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  • October 17, 2023 9 min read 0 Comments


    If you’ve played Magic for almost any length of time just the name of these creatures is enough to stir memories. The ninth most popular creature type according to EDHREC, Slivers are as beloved by many as they are hated by others. First introduced into the world of Magic in the Tempest expansion in October 1997, they’ve made several subsequent appearances over the years. Today we’ll look at the visual and gameplay evolution of Slivers, how they relate, and a controversial change that Wizards made and then walked back on.

    Tempest (1997)

    talon sliver

    From what we can tell visually, most Slivers are vertebrates with a head, and two appendages: a long prehensile tail and a single talon-tipped arm. Each Sliver has a unique genetic anomaly, giving it a distinct feature which it shares with other members of the hive when they are in close enough proximity to one another. These features have both visual and gameplay implications. Compared to the other Slivers in Tempest, The Talon Sliver simply has a slightly longer talon than most, making it a good representation of the typical Sliver. As we will see, the more radical a Sliver’s unique genetic attribute, the more distinct they will look from this baseline.

    armor sliver

    Scott Kirschner’s depiction of Armor Sliver shows a sort of exoskeleton over the top of the creature. The pointy head, taloned limb, and long tail of Mike Raabe’s Talon Sliver are all present, but the detailed musculature in Raabe’s image isn’t present in Kirschner’s piece. The exoskeleton is highlighted, but much about the creature is otherwise left to the viewer’s imagination. The Armor Sliver grants an activated ability to all Slivers, allowing them to buff their toughness when activated. It seems strange for a creature with an exoskeleton and “armor” in its name to give only a temporary buff, making this a bit of a flavor fail compared to some other designs.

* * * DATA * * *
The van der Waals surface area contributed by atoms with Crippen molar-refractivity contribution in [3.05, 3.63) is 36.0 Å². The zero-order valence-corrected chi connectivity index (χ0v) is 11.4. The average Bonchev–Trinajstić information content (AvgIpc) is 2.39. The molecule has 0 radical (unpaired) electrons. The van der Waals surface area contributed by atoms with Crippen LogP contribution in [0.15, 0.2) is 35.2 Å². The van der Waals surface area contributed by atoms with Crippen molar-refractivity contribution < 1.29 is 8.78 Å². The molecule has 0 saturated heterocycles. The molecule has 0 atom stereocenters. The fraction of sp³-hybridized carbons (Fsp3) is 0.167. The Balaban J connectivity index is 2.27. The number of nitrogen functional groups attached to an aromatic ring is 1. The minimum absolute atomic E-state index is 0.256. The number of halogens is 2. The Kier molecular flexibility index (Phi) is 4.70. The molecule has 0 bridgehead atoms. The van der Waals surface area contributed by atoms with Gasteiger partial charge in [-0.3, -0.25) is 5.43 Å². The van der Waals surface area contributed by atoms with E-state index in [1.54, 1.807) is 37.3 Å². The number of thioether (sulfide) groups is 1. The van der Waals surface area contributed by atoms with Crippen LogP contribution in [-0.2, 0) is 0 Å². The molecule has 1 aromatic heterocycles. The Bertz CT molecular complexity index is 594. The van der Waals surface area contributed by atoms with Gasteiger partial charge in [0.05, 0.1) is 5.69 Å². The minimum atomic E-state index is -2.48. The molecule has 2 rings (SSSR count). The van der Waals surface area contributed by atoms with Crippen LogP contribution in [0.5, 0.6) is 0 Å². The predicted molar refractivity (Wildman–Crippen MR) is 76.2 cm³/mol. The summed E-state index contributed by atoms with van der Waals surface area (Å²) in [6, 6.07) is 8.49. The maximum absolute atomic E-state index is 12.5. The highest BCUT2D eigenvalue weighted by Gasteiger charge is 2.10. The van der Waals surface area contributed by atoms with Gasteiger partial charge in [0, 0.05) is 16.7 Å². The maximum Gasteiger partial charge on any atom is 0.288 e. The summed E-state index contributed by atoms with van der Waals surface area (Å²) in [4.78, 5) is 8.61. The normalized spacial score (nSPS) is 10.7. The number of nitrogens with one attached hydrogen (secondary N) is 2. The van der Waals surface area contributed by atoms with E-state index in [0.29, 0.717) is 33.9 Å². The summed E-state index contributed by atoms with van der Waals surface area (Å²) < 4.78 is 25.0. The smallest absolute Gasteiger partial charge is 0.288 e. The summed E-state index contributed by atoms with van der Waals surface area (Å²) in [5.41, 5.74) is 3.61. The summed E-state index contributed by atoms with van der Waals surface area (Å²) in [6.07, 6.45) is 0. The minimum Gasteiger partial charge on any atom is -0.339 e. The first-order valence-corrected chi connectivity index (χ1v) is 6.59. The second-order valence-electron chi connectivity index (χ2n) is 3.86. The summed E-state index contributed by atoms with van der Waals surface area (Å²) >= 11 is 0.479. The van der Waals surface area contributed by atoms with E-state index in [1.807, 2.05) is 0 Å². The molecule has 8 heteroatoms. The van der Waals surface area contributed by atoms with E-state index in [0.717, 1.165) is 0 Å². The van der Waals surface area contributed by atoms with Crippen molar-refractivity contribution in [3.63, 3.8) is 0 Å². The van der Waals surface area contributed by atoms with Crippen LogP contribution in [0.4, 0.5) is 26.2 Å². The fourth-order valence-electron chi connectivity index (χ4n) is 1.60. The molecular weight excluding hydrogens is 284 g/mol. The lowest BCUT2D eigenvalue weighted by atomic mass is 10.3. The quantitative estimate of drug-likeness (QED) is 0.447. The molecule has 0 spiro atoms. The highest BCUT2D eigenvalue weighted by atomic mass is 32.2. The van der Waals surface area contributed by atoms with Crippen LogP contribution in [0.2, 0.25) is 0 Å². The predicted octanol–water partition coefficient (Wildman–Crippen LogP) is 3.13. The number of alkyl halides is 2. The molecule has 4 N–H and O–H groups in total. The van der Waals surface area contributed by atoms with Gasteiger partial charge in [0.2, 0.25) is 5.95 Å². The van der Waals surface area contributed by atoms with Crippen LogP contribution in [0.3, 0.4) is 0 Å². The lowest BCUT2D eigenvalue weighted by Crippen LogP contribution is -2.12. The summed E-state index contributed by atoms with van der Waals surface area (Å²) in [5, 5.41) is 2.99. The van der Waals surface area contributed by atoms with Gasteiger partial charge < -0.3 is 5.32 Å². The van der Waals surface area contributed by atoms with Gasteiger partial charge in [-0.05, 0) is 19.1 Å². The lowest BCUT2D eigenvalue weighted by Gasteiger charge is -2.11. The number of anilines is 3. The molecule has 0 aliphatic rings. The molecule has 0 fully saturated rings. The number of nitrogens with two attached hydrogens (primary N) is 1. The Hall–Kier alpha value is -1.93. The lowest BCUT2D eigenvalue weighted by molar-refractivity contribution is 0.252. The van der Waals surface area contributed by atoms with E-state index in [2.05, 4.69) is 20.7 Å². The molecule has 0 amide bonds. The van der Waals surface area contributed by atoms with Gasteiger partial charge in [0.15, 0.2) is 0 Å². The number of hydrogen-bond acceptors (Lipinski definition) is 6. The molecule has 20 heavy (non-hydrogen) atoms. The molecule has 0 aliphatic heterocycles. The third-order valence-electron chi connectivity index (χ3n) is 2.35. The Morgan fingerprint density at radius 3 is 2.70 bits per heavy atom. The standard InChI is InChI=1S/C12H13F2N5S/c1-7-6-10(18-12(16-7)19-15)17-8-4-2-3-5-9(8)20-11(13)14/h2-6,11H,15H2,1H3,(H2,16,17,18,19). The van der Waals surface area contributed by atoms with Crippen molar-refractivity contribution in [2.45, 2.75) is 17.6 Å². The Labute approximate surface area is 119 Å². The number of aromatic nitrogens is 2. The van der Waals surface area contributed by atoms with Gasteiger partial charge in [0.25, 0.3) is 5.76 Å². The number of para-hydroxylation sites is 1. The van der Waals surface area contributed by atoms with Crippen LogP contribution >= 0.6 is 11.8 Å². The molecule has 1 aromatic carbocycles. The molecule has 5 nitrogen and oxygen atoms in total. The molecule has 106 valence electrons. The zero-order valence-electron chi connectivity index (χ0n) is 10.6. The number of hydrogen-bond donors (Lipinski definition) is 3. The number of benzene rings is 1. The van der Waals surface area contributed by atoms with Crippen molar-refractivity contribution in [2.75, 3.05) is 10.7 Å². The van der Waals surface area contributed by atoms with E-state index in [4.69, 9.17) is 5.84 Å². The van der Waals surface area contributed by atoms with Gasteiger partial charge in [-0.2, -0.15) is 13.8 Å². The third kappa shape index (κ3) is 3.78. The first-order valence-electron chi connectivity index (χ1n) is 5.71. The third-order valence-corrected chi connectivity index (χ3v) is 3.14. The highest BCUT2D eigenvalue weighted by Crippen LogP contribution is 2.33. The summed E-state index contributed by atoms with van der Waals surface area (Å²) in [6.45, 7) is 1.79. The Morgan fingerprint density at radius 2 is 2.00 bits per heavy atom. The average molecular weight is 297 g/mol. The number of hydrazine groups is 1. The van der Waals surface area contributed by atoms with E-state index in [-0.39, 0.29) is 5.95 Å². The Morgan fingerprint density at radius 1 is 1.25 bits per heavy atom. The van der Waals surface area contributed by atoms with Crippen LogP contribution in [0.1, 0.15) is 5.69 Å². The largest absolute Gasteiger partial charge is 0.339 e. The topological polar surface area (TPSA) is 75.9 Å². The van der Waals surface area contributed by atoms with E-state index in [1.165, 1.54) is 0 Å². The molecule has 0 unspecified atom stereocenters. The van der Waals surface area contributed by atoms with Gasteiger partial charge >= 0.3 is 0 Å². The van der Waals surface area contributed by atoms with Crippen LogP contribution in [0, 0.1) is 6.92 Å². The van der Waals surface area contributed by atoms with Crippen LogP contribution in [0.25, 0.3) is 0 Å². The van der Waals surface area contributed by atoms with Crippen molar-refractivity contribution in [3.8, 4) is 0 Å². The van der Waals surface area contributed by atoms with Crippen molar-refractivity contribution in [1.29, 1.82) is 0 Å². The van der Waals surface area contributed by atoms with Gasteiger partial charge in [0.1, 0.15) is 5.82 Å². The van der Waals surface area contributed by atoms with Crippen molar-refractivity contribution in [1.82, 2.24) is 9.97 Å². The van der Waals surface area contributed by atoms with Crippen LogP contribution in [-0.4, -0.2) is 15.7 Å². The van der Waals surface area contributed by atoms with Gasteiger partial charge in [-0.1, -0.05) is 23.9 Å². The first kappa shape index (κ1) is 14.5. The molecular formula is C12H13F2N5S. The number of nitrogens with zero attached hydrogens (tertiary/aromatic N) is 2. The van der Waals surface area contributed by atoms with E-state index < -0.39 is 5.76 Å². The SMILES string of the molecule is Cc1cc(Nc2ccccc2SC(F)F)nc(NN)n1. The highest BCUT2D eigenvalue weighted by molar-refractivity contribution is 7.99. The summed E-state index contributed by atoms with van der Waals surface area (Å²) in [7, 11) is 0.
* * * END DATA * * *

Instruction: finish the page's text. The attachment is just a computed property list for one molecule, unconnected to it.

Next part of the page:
winged sliver

    The first of several Slivers which grant flying, Winged Sliver has a pair of wings and a double tail in addition to the typical single limb with talon. Apart from the wings, this Sliver as depicted by Anthony S. Waters is pretty in line with the look of other Tempest Slivers.

    muscle sliver

    Muscle Sliver has the gameplay ability of making all Slivers stronger. It’s a straightforward ability, and the card has a straightforward name to match. What isn’t as straightforward is the Richard Kane Ferguson image depicting it.

    Looking at all the other images of Slivers in Tempest, it is unclear how these creatures see, hear, or consume nutrients. Setting aside RKF’s distinct art style, this is the first Sliver to appear to have a mouth, and a massive set of teeth. The teeth look sharp and pointed, giving strong indications that this Sliver is predatory. It’s a strong deviation from the faceless look of other Slivers. It will be several years before we see anything like this again.

    Stronghold (1998)

    sliver queen card

    In Tempest, there were 10 mono-colored Slivers, and one colorless artifact Sliver. These mono-colored Slivers appeared to represent Slivers as they naturally existed, with the colorless artifact Sliver representing creations of the storyline antagonist Volrath, who used his artificial Slivers to try to infiltrate and control the Sliver swarm.

    Moving to the Stronghold set, we are introduced to a cycle of gold ally-color pair Slivers, and the first five-color Sliver, and Magic’s first ever five-color card: Sliver Queen. Ron Spencer’s art on this is reminiscent not only of his Heart Sliver artwork from Tempest but shows the Queen having visual attributes from all the other Slivers in the two sets. The flavor text “Her children are ever part of her,” reinforces what we see visually on the card. It’s worth noting that the Queen has two limbs and what appears to be multiple tails, both characteristics we will see in some future Slivers.

    Legions (2003)

    spectral sliver

    Slivers would not return to Magic for five years, popping up once more in the second set in the Onslaught Block, Legions. Legions was an interesting set in that it was the first Magic set which was exclusively composed of creatures. No noncreature spells of any kind appear in the set. While a bit of a gimmick compared to contemporary set designs, a set of all creatures was a perfect home to reintroduce Slivers to the game.